Persistent Login (the “remember me” checkbox)
It is a requirement of many customer projects of mine to have a "remember me" or "keep me logged in" checkbox on the log-in form. I am not aware of any standard approach to the subject; I suspect every company invents their own (and then blogs about it?) Here's what I do when asked to implement this feature, as online on art.world.
Here are the requirements as I see them:
- Users should be able to use the "remember me" function from one computer (e.g. home) but not from others (e.g. internet cafe)
- Users should be able to use the "remember me" function from as many computers as they like (e.g. home, their phone, ..)
- Typing the user name, password and "remember me" should remember only this user name and password; thus, if they change their password using another computer, this "remember me" should stop working.
Here are some thoughts on various options:
- One possibility would be to store the user's password in a browser cookie. We shouldn't do that, because although stealing any form of persistent login cookie would mean the thief could log in, if the password is in plain text in the cookie then the thief could also do certain operations protected by the password such as delete account, change email address, password, etc.
- We store the password hashed with bcrypt in the database; one possibility would be to store the hashed password in a browser cookie. But then, if someone stole our database, they would have the bcrypt versions of every password in our database, they would be able to imitate any user by setting the bcrypt password in their cookies. That's why we use bcrypt at all, to prevent being able to immediately log in as any account if the DB gets stolen. (One could argue they have already stolen our db in this case, so the extra harm of imitating a user would arguably be marginal; but they might still be able to e.g. send messages to other users by using the site)
- We should not bcrypt the bcrypt and store that in the cookie. Because then, as above, anyone who stole our bcrypt passwords can just bcrypt them and again impersonate any user.
- If we generate any "code" or "token", we should store it bcrypted in the database. Otherwise, once again, any user who steals our db, has all tokens, and can impersonate any user.
- Because we store the token bcrypted, even we can't get back to the original token. The user must have "persistent login" capability from more than one computer. Therefore, we would need to store one "token" per user's computer. (Otherwise e.g. user logs on on computer A, token generated, stored in client, bcrypted stored in DB. User logs on on computer B, cannot send token to client, we don't know what it is. If we overwrote it, computer A couldn't log on any more).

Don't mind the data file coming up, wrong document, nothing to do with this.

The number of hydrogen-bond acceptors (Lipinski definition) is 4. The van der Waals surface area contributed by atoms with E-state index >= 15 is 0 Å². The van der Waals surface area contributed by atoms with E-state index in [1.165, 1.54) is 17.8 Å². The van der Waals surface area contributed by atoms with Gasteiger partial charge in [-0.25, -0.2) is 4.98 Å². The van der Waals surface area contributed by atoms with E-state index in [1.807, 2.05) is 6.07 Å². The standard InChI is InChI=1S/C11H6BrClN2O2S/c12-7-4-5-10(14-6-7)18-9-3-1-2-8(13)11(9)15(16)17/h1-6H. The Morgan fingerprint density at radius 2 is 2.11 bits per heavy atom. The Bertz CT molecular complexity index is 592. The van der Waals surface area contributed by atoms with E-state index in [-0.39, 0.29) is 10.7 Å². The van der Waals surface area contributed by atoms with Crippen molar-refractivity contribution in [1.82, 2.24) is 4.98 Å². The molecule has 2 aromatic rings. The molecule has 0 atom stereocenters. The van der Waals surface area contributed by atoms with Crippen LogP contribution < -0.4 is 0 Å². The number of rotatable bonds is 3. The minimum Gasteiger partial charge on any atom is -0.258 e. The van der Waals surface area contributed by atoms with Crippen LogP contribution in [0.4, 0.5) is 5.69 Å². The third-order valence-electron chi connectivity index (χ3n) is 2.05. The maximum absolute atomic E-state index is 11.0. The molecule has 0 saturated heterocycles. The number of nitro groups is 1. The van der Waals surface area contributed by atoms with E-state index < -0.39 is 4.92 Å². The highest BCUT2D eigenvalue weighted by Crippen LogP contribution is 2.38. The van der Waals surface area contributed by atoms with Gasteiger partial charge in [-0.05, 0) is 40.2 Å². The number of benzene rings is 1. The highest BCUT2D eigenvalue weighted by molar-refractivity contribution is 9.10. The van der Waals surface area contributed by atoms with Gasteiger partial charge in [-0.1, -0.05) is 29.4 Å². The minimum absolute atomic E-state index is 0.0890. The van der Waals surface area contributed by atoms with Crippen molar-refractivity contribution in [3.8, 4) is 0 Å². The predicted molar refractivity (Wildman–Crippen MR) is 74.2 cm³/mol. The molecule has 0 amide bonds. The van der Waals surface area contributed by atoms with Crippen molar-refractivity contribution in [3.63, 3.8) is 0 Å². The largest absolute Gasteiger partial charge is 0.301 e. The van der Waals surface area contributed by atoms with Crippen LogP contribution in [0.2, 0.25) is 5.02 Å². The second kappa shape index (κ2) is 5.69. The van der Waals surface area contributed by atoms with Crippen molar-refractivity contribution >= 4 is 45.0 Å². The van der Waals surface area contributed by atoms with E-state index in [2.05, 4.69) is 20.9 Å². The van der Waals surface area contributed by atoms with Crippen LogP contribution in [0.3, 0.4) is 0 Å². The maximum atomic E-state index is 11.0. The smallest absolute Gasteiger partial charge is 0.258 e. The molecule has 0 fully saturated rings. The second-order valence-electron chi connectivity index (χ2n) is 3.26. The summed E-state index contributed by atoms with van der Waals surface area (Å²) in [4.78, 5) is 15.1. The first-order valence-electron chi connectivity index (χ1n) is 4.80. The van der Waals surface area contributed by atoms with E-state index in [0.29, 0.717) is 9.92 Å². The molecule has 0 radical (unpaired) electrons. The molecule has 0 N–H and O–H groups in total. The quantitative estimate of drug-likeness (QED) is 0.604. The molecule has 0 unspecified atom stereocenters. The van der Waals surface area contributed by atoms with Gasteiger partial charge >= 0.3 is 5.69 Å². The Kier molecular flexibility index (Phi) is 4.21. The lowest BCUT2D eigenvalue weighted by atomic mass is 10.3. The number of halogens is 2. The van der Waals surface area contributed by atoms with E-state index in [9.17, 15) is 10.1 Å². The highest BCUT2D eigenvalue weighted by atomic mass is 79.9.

So this is the approach we take:
If the user logs in and clicks "remember me" then we
Create a random:
client_id(= representing their computer)
- random token (= representing their authorization on this computer)
Set these in long-term cookies:
persistent_login_id(the ID of the user trying to log in, or email address thereof, or whatever)
Insert a new row to the new table
persistent_login, with fields or similar with fields:
token_bcryptis bcrypt of (current password in bcrypt form (it's the only form of the password we have at this point), and the token)
If the user comes to our site and has no session or is logged out, and all three of these cookies are set, we:
- Find the row in the table for the (
client_id) as according to the cookies
- Check to see if the token from the cookie is correct, against the bcrypted version in the row
- Log the user in silently if the values are correct
last_used_utcin the db row to be now.
- Find the row in the table for the (
If the user changes their password, next time a computer attempts to log in using this mechanism, the
password_token_bcryptwill not match, therefore this has the effect that changing the password invalidates all persistent logins across all devices. (Another alternative would be to to not use the password when hashing the token and simply delete all rows if the user changes their password; but I fear there will be a password change facility somewhere which will forget this deletion; with this approach there is nothing to remember to do and thus nothing to forget to do.)
Cleanup process cleaning up rows which haven't been used e.g. in one month.
Here are some non-requirements as I see them, although various blogs and articles on the internet assert they're very important. I cannot see why they are important, but if anyone would enlighten me, I would be most appreciative.
- Time limited persistent logins
- One blog says, each time a persistent login is used, one should overwrite the cookie with a new persistent login. Can't really see what (realistic) attack that prevents us from.
Apologies for using the term "computer" in the above text rather than the more accurate term "client", but it seemed to make the whole thing easier to understand.
https://paragonie.com/blog/2015/04/secure-authentication-php-with-long-term-persistence (he forgets to mention changing pw should invalidate the "remember me")